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Pochettino on sharing a room with hero Maradona as a teenager and influence on his career

Date Posted,August 19, 2017

Mauricio Pochettino has ­spoken for the first time about his amazing days as a starry-eyed teenager sharing a room with ­football legend Diego ­Maradona.

And the Tottenham boss has ­revealed how the World Cup star, with god-like status around the globe, helped influence his life and career.

Having roomed with the world’s most ­famous player just months ­before the 1994 USA World Cup – when the infamous ‘Hand of God’ star was sent home in disgrace for failing a drugs test – Pochettino had a unique insight into the madness of Maradona’s world.

His spell as mentor to young ­Pochettino ended crazily, with a ­shooting and a ­suspended prison ­sentence for the troubled Argentinian star.

But the Tottenham boss insists he knows the real Maradona – and that’s why he will always be Pochettino’s ­football hero.

The Argentine’s Spurs side face Chelsea today (Image: Reuters)

The transfer window has been an ­enduring irritation for the Spurs boss, with Tottenham supremo Daniel Levy controlling moves – or lack of them – for stars wanted by his manager.

His eyes light up, though, at ­memories of his early days with ­Newell’s Old Boys when he was ­Maradona’s room-mate on a ­pre-season fitness and conditioning camp at the Argentinian seaside resort of

Mar del Plata.

“It’s so difficult in ­English to express ­myself and my emotion about ­Maradona,” said ­Pochettino, who faces champions Chelsea in Tottenham’s first Premier League game at Wembley.

“I think I was one of the most ­happiest people in the world when I met him for the first time. Because, not only was it a dream come true, it was more than a dream.

“I will remember it always because I love football and Maradona. It was more than this – more than everything.

Maradona is arguably the greatest footballer of all time (Image: Francois Nel/Getty Images)

“As a boy, growing up, there was ­always a big picture of him on my wall where I slept. Every day and every night I saw him.

“Then, one day when I was 21 and with the first team at Newell’s, ­Maradona joined us. I met him and they made me his room-mate, so I sleep with him in the same room!

“I should say he was sleeping. Me? No. It was impossible. I slept with one eye open all night, just looking at him!

“It’s so difficult to express it. It’s an emotional feeling for me when I think about ­Maradona.”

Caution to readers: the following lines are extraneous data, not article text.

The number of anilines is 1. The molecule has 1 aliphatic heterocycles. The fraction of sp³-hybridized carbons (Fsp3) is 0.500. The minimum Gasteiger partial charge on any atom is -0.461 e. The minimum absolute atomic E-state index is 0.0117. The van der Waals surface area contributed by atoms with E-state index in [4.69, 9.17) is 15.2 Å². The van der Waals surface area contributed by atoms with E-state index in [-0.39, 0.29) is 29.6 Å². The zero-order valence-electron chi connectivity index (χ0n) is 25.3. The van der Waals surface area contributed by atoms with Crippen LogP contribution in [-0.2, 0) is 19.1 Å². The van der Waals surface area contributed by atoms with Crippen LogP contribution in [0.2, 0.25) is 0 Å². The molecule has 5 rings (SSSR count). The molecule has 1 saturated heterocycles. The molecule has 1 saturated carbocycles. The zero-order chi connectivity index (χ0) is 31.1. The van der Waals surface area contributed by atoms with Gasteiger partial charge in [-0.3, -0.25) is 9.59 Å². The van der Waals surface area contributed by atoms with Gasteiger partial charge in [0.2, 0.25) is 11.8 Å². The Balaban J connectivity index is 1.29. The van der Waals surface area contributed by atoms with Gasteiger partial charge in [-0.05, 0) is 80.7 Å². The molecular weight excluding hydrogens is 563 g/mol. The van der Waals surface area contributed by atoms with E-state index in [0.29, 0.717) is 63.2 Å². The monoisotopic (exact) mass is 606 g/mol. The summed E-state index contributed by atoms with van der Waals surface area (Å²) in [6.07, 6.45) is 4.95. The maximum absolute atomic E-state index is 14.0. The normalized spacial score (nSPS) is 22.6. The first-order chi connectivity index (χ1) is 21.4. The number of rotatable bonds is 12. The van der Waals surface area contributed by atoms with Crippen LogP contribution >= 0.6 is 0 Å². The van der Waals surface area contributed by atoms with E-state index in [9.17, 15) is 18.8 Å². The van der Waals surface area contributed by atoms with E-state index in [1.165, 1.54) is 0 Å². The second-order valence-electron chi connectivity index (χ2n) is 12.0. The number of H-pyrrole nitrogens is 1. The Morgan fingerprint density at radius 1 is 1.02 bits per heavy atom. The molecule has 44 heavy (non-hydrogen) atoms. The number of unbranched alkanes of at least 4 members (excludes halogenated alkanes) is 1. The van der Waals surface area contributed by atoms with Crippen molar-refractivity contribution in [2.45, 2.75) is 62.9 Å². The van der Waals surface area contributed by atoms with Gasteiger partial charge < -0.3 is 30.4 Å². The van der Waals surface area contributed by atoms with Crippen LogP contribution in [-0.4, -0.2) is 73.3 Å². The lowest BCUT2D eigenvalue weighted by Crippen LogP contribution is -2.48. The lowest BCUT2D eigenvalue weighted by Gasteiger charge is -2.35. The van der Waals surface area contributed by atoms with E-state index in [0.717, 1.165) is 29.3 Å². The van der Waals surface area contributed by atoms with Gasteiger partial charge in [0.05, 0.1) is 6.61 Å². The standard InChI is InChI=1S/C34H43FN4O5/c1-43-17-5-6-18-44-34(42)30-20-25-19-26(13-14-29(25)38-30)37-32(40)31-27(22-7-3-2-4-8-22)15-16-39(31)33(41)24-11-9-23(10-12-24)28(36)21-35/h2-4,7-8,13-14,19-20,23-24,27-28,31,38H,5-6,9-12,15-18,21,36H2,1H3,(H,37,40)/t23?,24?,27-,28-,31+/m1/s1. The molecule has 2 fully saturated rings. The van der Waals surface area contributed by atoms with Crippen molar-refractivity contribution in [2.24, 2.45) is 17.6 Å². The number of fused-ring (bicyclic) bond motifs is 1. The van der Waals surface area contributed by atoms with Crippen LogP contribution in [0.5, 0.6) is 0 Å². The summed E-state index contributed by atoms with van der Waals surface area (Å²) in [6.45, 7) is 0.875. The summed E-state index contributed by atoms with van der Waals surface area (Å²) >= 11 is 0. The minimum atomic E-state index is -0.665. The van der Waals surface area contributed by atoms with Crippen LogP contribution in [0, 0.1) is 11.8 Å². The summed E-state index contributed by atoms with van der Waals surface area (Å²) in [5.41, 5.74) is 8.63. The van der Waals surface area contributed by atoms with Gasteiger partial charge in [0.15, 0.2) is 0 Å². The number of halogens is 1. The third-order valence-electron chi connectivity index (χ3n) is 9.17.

Although Maradona’s career ­descended into chaos, with cocaine abuse and scrapes with authority blighting his latter days in the game, Pochettino’s judgement on the iconic star is from a different ­perspective.

The Spurs boss said: “I love him. I love everything about him ­because I knew Maradona, the real ­Maradona. Not the one other people see. We see him on the pitch and then there is his image.

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“His image was ­defined by the craziness around him. Outside, it was crazy, yes we know that.

“But I promise you that if he ­arrived here and opened the door, we’d all be in love with him. He’s a person that, when he’s with you, he makes you feel the best. He makes you happy. It’s his personality.

“He’s so careful about the people around him, his friends and team-mates. I learned a lot from him.

“It is clear he helped his image a little bit! But I always keep Diego in private in my mind or just playing football – not the other stuff.

“That’s sometimes difficult because my last memory of him at Newell’s was the day he started shooting the ­journalists in Argentina!

“We were all together during ­pre-season in Mar del Plata and the day ­before that happened he was rooming with me. On this night, ­because he loved ­basketball, he went to the final of the ­Argentina Conference, in Mar del Plata.

Diego Maradona's handball goal against England in the quarter finals of the 1986 World Cup in Mexico
Maradona’s most infamous moment (Image: Bongarts/Getty)

“In the morning, I woke up and he wasn’t in bed.

“I went to breakfast and the manager called me over and asked me where he was.

“I said, ‘No, no, I don’t know where he is because he didn’t come back to the hotel to sleep last night’.

“So, after breakfast, we went to training. When we came back for lunch, still nobody knew where Diego was.

“Then, as we ate lunch, we saw the ­breaking news on the television… Diego shoots journalists in Buenos Aires –

400 miles away!

“After that it was crazy again – but I saw him a few times later and it was ­always good to be in his company.”

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